Doorada Baanige yerida chandrana,
Taarammaiyya, Thandu Thorammaiyya
Amma passed away last Sunday morning, after half a decade of battling the problems of aging. Amma was in her early nineties. Over the years, she had lost her memory, vision and strength, and had been confined to her bed and chair till her last day. Though our family has been bereaved of a loved one, it should be noted that Amma’s sufferings have come to an end. She didn’t deserve this phase in life where she had lost her independence and right to a life with dignity. My fond recollections of her, dates back to the time when I visited our village every year during the summer holidays. This was the time when there used to be plenty of cattle, hen, dogs and cats in our farm. Images of her walking in the farm with a fistful of grains and calling out to the hens and chickens, “Baa.. baa..” , never seem to fade from my memory.
When it comes to Amma and my photography, I think I was quite late in picking up my camera. By the time I began to indulge in photojournalism and documentary photography, Amma had passed her graceful years and had slipped in to a life in oblivion.
Couple of years back I visited Amma and Ajja’s (grandpa) home with a SLR camera loaded with a black and white film. I was seeing Amma after a longtime and she had shrunk in size by then. With her memory caught in a time warp, she had lost touch with day-to-day happenings. Her eyes were giving away too. She could barely make out who or what was in front of her. Sometimes she used to speak about her father and her childhood home. And she had expressed her desire to meet her father, who was no-more. It was heartbreaking to see her in such a situation. But even in this condition, her motherly instincts were still strong. If she was eating something, say a banana, and if she could make out a figure moving around in the room, she would promptly offer a piece of whatever was on the plate to the person in the room.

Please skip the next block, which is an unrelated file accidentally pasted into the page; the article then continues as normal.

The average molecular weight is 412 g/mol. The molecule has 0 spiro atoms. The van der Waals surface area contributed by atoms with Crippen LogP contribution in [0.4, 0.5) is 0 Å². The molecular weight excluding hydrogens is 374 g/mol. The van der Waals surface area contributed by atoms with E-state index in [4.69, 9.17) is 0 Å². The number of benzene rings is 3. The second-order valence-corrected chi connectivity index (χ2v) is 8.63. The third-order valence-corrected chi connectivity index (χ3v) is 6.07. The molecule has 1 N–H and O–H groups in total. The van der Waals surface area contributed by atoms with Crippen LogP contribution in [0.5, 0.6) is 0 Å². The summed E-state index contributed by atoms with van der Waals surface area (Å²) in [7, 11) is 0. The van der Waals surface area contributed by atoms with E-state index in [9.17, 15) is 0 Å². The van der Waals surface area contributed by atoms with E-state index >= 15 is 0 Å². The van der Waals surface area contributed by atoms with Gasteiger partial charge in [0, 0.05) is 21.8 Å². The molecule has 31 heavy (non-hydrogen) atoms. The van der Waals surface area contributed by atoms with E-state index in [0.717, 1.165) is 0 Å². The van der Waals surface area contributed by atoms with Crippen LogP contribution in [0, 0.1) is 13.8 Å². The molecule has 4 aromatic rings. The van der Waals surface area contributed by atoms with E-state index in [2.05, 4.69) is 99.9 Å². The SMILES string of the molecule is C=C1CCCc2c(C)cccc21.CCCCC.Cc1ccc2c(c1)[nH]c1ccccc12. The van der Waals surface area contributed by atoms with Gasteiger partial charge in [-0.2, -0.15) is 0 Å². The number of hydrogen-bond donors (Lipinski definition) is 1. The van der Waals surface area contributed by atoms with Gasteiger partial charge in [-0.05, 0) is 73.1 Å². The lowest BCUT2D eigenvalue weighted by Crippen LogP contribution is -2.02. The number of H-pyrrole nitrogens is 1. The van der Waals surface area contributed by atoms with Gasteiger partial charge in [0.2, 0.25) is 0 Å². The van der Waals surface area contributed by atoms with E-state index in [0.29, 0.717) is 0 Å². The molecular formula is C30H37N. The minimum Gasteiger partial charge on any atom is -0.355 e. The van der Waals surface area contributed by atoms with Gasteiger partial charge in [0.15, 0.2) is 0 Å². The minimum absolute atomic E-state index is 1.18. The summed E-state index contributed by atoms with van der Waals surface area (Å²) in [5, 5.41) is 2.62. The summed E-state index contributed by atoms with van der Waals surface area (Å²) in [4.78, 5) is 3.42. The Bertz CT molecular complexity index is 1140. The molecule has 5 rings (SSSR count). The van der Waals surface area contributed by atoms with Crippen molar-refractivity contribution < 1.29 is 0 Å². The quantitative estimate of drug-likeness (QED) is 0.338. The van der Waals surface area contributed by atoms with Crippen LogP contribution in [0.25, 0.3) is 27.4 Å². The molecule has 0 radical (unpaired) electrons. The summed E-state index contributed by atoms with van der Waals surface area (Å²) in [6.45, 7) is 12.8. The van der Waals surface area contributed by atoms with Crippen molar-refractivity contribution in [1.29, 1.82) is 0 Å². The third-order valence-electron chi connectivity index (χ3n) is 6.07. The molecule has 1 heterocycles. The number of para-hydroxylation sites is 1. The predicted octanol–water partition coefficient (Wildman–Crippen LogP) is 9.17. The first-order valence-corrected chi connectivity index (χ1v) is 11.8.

Most of the times when left alone, she would get into a cycle of singing prayers. A prayer would be followed by her joining hands and bowing to the almighty. And this cycle would continue until somebody interrupted and diverted her attention. It was during one of those prayer sessions by the window, I stepped into the room with my camera. By then I had clicked portraits off Ajja and others in the house. But seeing Amma in the viewfinder, I somehow couldn’t shoot her picture. The face of Amma one has in their minds is from her healthier and jovial days. I was stuck in a dilemma. I began to wonder if it would be rude of me to document her in this state. But, I had to have Amma’s picture in my album. So, in that moment of dilemma I framed a silhouette of what Amma did the most in her later years…… pray. A prayer in her own world.